I know its been a little while between posts. I didn’t think I had much to say and have always erred toward only speaking If I had something worthwhile to talk about. Its not that nothing has been happening in the workshop, it just hasn’t been very physical.
Mark Bradley of the Humber fame returned with a box of bits bought at the Bendigo swap meet.
Turns out some of them (only the forks and head tube as it turns out) belong to a 1893/ 94 Raleigh. Yes you read right 1893. We know this because there are some numbers stamped on the steerer tube that enable us to put a date on it
The last couple of months have largely been taken up with research. What did this bike look like and could we rebuild it starting with these parts. Turns out there is there is another one of these bikes here in Melbourne, owned by the very gracious Paul Farren. Paul has lent us his bike in order to measure and copy.
I set about doing some preliminary work on the existing parts, while another friend of the project in Paul Watson,continued with the research.
The forks had seen better days and needed a bit of work to make them more structural. Even in their original state these forks certainly needed a wheel clamped in them to maintain any rigidity. While we initially thought the head tube was bent I am now more convinced it is merely dented at the front, so a specially made set of tubing blocks have been turned up to squeeze it back into shape. These bikes were built before any sort of standardization came into play so by the time I am finished I think I might have an extra drawer full of oddly sized tubing blocks. Mark is going for the aged look so I am not going to fill every bit of pitted metal.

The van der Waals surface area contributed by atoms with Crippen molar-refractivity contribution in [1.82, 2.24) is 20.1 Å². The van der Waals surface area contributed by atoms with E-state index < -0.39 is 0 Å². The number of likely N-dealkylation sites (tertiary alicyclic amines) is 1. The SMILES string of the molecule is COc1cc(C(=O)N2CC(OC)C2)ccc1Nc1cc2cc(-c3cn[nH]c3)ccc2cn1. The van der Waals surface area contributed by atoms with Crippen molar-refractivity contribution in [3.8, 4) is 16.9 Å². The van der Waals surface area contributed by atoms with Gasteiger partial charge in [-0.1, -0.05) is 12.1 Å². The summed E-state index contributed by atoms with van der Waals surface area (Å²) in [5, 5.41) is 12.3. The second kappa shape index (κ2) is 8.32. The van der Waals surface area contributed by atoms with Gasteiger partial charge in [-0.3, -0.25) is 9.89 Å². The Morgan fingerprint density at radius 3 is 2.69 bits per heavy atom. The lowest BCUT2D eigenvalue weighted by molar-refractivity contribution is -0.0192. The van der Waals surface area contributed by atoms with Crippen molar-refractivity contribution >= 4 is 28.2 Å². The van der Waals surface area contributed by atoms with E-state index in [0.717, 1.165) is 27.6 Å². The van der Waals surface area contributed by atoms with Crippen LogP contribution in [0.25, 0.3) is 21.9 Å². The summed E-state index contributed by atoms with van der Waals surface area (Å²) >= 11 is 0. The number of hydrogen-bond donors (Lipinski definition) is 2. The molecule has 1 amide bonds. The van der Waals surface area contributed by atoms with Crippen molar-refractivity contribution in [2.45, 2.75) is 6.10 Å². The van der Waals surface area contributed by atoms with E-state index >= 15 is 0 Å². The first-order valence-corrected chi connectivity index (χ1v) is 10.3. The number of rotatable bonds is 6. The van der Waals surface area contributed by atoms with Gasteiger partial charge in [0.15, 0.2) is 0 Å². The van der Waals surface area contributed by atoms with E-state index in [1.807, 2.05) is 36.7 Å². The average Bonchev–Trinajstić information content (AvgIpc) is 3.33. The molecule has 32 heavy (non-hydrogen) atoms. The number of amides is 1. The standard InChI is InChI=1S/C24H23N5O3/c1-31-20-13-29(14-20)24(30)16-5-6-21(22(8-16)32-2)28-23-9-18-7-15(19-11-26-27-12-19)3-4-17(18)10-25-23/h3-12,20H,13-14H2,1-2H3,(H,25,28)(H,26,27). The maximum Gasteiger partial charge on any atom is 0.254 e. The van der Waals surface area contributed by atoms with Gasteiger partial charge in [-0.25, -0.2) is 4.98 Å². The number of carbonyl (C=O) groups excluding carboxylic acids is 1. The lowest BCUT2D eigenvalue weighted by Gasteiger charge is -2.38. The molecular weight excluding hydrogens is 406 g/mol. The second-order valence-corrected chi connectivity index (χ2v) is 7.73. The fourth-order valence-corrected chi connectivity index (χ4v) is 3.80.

As you can see from the pictures the steerer on these forks had seen better days and so for safety purposes I decided to replace it. Again this was a non standard diameter and non standard thread on the end. I turned down a length of Cro-Mo tubing with sufficient wall thickness to allow things to happen. In order to save the identifying numbers I turned a joining piece that was stepped down to the ID of the tubing and cut the original just above the numbers and luckily below the rust. Used the Lathe to cut the thread on the end and brazed it into place. Cut the slot for the head set clamp on the Mill and there you go
It was time to have a look at the bottom bracket shell and in typical fashion I set about making one. You may wonder why ? Why not just use a already threaded shell without sockets. Well; the Raleigh BB is 90mm wide rather than our traditional 68 or 70mm and the sockets for the seat and down tube are offset to encourage correct chainline. Something early bicycle companies deemed to be very important. Lucky for me the chain stays are fillet brazed on rather than being lugged but they are offset too. It also has right hand threads on both sides and pinch bolts underneath to clamp the cups up tight. The lathe came in very handy
Tubing Diameters again posed a problem when It came to off the shelf sizes. In particular the top tube which was about 7/8ths of an inch in diameter. I don’t know when even water pipe diameters became standardized but there aint anything out there that would suit this job. I took a thick wall 22mm diameter section of ChroMo and with the help of a moving steady rest on the lathe managed to turn it down to the right size.
I brazed the ears for clamping the cups onto the BB shell and made up the seat lug.
It was time and all that was left to do was the rear end. Paul Watson had got the dropouts laser cut in two parts so I pinned and brazed them together before constructing a fixture to hold them while I turned the end. They were then brazed into the chainstays. So far,so good. The next step involved some messing about with the jig. If you have been following this you will be aware that this is not a conventional frame. So plenty of clamping and propping of support bits needed here. Anyway. The chainstays were brazed to the bottom bracket shell and then the seatstays cut to length. I pinned them to the dropouts so they wouldn’t move and brazed the top to keep everything in place. Then I went back to the dropout end. Lastly, I put in the bridges.
This may be the end but there will be some more photos after the bike hits the road. I think I am as exited as Mark the owner.
Its been a long process. We believe there are only about 12 of these bikes left in the world so suffice to say this is a very exiting project.